Law Firm Management

Aren’t Non-Equity Partners Really Just Glorified Associates?

With a nod to the danger of generalizing, I would have to say that as a group, I like non-equity partners (“NEPs”) just as much, if not better, than I like equity partners. They are often people who are primarily interested in practicing law and doing well by their clients, as opposed to promoting themselves and reaching the top of the earnings heap.

On the other hand, I don’t think much of the whole concept of non-equity partnership.

Let’s start with the definition of “partnership.” The definition in Section 2 of the Partnerships Act (Ontario) is as good as any other: It says that, “partnership is the relation that subsists between persons carrying on a business in common with a view to profit.”

So, if that is the definition, what would you call someone who works at a business for a fixed amount of money or a percentage of their personal production, without reference to the profitability of the business? That would be an employee (or contractor).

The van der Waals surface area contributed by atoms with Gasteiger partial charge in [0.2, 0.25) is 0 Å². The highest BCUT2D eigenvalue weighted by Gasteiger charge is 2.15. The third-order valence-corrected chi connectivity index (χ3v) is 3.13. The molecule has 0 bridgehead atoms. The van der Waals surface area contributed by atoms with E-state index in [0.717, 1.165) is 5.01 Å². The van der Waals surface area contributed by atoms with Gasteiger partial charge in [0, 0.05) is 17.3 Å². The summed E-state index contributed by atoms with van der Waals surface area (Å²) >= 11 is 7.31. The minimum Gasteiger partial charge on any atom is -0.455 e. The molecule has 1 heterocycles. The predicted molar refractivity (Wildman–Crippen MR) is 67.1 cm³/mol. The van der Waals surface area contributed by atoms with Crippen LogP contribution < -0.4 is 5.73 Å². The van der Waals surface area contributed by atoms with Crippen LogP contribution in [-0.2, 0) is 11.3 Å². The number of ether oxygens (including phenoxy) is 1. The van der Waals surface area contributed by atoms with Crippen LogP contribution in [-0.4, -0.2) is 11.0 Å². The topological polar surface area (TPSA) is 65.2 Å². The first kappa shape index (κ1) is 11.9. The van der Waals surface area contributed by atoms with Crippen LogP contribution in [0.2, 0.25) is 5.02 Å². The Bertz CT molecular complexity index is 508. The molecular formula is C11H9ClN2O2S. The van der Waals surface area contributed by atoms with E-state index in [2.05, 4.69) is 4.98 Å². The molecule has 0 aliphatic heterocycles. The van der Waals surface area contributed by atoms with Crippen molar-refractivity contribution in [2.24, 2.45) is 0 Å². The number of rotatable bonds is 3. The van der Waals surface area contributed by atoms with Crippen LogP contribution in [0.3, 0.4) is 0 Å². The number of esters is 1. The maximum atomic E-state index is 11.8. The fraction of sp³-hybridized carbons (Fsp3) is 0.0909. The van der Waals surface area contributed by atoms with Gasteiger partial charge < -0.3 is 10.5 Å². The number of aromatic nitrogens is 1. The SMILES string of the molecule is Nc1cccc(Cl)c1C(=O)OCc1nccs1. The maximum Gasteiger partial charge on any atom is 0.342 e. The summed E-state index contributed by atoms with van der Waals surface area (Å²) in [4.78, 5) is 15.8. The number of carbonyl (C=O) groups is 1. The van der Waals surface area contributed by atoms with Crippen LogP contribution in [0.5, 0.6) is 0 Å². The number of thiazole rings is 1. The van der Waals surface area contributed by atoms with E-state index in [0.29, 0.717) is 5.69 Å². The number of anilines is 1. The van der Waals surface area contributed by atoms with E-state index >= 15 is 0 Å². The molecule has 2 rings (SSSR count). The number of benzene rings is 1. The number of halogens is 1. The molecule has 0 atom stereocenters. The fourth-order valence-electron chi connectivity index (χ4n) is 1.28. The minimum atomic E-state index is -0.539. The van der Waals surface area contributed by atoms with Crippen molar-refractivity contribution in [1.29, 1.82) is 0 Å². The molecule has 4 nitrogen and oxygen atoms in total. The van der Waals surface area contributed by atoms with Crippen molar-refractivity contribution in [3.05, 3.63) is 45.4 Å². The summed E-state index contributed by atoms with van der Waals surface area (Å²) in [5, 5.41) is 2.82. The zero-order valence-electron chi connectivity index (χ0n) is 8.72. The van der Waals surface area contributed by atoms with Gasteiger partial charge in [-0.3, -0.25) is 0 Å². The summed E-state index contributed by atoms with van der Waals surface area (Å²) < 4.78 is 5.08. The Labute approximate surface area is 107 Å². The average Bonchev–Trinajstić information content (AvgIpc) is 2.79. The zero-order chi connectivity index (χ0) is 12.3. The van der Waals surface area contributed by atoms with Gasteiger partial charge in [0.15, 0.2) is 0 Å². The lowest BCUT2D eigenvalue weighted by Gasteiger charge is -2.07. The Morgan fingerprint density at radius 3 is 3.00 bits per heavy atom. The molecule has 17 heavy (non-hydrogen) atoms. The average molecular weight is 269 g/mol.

I may be slow, but I just don’t get how law firms are permitted to announce to the public that people  who are really something else are “partners,” all the while labelling them as NEPs internally.

We know why they do it: It is to mislead clients into thinking that they are dealing with real partners; to feed the ego of NEPs; to give NEPs some tax advantages; to offer the illusion of promotion to a  higher level within the firm without having to split the profit pie into more pieces  (often to keep NEPs from moving on); and sometimes to misrepresent how many women and visible minorities are partners in the firm.

The question is why in a profession which prides itself on the importance of ethics and transparency, this charade is permitted to continue. (Let’s not even get into why the tax department tolerates it.)

Now understand that I think that being a partner in a law firm is over-rated and I don’t actually buy into the notion that being a partner necessarily means that you are a better lawyer than someone who is not a partner. But clients do believe this to be the case, which is precisely why lawyers would rather call themselves ‘partners’ than ‘associates’ and why law firms are happy to accommodate them even when they are not willing to make them real equity partners.

It is all being done to fool clients. Isn’t there something wrong with that?  Shouldn’t the Law Society put an end to it (with the possible exceptions of using it as device to introduce equity partners into a new firm or to ease equity partners into retirement?)

How can a profession which prides itself on its ethics continue to propagate this ruse?

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